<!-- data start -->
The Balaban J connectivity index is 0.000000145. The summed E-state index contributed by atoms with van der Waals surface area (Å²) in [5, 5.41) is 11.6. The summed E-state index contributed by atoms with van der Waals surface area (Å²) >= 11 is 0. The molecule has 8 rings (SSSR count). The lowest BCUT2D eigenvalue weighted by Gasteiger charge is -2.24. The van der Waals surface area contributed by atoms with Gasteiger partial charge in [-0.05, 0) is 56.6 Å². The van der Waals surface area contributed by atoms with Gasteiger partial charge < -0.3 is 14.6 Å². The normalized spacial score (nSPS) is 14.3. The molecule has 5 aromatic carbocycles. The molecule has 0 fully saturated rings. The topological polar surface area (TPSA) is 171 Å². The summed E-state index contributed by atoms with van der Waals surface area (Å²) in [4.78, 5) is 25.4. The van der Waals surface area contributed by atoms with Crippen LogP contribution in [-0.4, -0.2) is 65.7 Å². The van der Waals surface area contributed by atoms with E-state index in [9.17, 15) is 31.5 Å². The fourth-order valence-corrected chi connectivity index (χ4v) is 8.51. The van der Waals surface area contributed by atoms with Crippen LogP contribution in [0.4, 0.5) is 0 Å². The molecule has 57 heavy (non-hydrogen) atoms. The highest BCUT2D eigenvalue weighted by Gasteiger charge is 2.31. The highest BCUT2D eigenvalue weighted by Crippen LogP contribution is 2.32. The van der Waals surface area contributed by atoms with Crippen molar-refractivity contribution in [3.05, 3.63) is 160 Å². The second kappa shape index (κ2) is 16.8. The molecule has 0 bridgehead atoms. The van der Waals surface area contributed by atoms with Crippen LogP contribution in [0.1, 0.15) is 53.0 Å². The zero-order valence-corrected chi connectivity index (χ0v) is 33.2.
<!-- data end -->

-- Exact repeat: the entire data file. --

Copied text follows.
The Balaban J connectivity index is 0.000000145. The summed E-state index contributed by atoms with van der Waals surface area (Å²) in [5, 5.41) is 11.6. The summed E-state index contributed by atoms with van der Waals surface area (Å²) >= 11 is 0. The molecule has 8 rings (SSSR count). The lowest BCUT2D eigenvalue weighted by Gasteiger charge is -2.24. The van der Waals surface area contributed by atoms with Gasteiger partial charge in [-0.05, 0) is 56.6 Å². The van der Waals surface area contributed by atoms with Gasteiger partial charge < -0.3 is 14.6 Å². The normalized spacial score (nSPS) is 14.3. The molecule has 5 aromatic carbocycles. The molecule has 0 fully saturated rings. The topological polar surface area (TPSA) is 171 Å². The summed E-state index contributed by atoms with van der Waals surface area (Å²) in [4.78, 5) is 25.4. The van der Waals surface area contributed by atoms with Crippen LogP contribution in [-0.4, -0.2) is 65.7 Å². The van der Waals surface area contributed by atoms with E-state index in [9.17, 15) is 31.5 Å². The fourth-order valence-corrected chi connectivity index (χ4v) is 8.51. The van der Waals surface area contributed by atoms with Crippen LogP contribution in [0.4, 0.5) is 0 Å². The molecule has 57 heavy (non-hydrogen) atoms. The highest BCUT2D eigenvalue weighted by Gasteiger charge is 2.31. The highest BCUT2D eigenvalue weighted by Crippen LogP contribution is 2.32. The van der Waals surface area contributed by atoms with Crippen molar-refractivity contribution in [3.05, 3.63) is 160 Å². The second kappa shape index (κ2) is 16.8. The molecule has 0 bridgehead atoms. The van der Waals surface area contributed by atoms with Crippen LogP contribution in [0.1, 0.15) is 53.0 Å². The zero-order valence-corrected chi connectivity index (χ0v) is 33.2.